Designed by Dwight Cenac  |  Published by White Label Game System
2-4 Players  |  60-120 Minutes

It’s been a long time coming and the posse’s have gathered for a final showdown in the town of Sweetwater Gulch. The meeting is to prove their mettle, establish dominance and settle scores. When the dust finally settles and bullets stop flying, one group will be left standing… and it all starts at High Noon.

In the game High Noon, you’ll take on the roll of one of a number of posses converging on the town of Saratoga. Each posse possesses a different number of members, each with their own strengths. High Noon implores deck building, resource management and tactical movement. You’ll move your troops around the board, gaining the advantage on your opponents by gathering resources, using obstacles for your protection and determining angles to take the best shot. The player who’s gained the most gold by inflicting damage in victory after 12 rounds or remains as the last posse standing is declared the winner.


You’ll begin your assault on Saratoga by selecting one of the 4 posses in the game. The base game offers 4 groups with the promise of more in expansions.

Choose between Elsu’s Warband, Col. Rodgers and his Rough Riders, Sheriff Garrett and Deputy Gates and the nasty Leroy Gang. Each posse features a different number of characters and abilities.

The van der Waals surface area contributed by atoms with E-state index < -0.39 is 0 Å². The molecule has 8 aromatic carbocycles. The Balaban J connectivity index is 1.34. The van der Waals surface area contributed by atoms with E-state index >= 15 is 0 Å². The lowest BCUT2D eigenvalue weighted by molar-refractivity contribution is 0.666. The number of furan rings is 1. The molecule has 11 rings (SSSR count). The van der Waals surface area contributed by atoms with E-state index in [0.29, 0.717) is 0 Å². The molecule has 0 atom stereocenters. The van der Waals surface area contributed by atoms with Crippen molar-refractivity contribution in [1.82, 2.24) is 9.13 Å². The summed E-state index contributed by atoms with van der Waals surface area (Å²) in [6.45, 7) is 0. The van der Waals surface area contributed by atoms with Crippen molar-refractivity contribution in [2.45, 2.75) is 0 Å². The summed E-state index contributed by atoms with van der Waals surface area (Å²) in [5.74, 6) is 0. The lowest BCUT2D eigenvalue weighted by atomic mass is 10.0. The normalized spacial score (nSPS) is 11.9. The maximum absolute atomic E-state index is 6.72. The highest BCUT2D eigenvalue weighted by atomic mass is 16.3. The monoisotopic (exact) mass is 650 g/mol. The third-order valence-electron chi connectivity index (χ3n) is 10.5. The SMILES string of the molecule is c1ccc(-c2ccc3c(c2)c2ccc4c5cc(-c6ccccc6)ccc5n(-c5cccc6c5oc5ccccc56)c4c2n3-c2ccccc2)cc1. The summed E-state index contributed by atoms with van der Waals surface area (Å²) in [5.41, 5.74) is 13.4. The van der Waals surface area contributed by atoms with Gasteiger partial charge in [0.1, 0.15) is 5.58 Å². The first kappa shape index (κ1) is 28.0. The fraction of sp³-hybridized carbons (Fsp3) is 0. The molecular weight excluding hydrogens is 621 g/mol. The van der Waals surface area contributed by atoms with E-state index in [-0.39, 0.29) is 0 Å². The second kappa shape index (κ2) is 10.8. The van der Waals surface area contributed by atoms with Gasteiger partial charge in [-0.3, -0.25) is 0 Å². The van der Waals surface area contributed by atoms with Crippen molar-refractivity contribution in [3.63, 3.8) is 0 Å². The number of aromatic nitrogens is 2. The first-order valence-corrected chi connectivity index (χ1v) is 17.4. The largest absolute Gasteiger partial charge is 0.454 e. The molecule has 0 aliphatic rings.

Players will each receive their posses’ unique deck of cards and a few loot crates providing added weapons and benefits.

The board is made up of a number of different sized, gridded tiles with different geographic elements such as the bank or the sheriff’s office. You also have wagons and crates that provide shelter during the gunfight. The board can be pieced together at your discretion creating a unique experience with each game.

Players place their characters on predetermined locations through the board to start.

Each character has a corresponding player card defining their overall health, speed (number of movements), attack range, ammunition they can use, how much loot they can carry and how much gold is awarded to the player who takes them out.

As the game progresses, players take turns performing a series of phases for their entire squad. On a turn you may move a character, perform an action and draw cards to refill your deck.

Performing and action allows you to play a card, loot a crate or dead boy, equip a character with an item or transfer an item.

In order to attack, players will need to play a card. The attack cards must correspond to a specific character. The attack card features a number or value of that attack. When played, the player must define who they are attacking and they must be within their characters attack range. The defending character will then play a card to defend the attack with the difference leaving the defending player with that many injuries. Of course, specific cards have bonuses and special actions that alters the way the battle plays out.